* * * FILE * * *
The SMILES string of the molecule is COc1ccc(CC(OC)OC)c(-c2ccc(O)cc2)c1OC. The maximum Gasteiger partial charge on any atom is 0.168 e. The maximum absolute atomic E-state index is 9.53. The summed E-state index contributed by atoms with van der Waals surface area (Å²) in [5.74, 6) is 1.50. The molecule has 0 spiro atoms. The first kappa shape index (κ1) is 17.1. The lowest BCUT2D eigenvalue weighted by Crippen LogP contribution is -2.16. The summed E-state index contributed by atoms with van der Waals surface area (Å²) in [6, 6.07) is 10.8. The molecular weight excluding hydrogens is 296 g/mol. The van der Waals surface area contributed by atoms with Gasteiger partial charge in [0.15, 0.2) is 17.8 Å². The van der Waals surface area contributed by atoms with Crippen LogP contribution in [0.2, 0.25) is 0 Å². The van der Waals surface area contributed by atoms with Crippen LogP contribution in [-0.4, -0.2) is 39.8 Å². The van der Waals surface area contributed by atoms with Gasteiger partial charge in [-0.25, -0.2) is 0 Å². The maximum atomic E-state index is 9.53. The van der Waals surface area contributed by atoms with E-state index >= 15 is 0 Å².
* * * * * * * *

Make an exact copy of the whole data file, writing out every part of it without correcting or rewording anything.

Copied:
The SMILES string of the molecule is COc1ccc(CC(OC)OC)c(-c2ccc(O)cc2)c1OC. The maximum Gasteiger partial charge on any atom is 0.168 e. The maximum absolute atomic E-state index is 9.53. The summed E-state index contributed by atoms with van der Waals surface area (Å²) in [5.74, 6) is 1.50. The molecule has 0 spiro atoms. The first kappa shape index (κ1) is 17.1. The lowest BCUT2D eigenvalue weighted by Crippen LogP contribution is -2.16. The summed E-state index contributed by atoms with van der Waals surface area (Å²) in [6, 6.07) is 10.8. The molecular weight excluding hydrogens is 296 g/mol. The van der Waals surface area contributed by atoms with Gasteiger partial charge in [0.15, 0.2) is 17.8 Å². The van der Waals surface area contributed by atoms with Crippen LogP contribution in [0.2, 0.25) is 0 Å². The van der Waals surface area contributed by atoms with Crippen LogP contribution in [-0.4, -0.2) is 39.8 Å². The van der Waals surface area contributed by atoms with Gasteiger partial charge in [-0.25, -0.2) is 0 Å². The maximum atomic E-state index is 9.53. The van der Waals surface area contributed by atoms with E-state index >= 15 is 0 Å².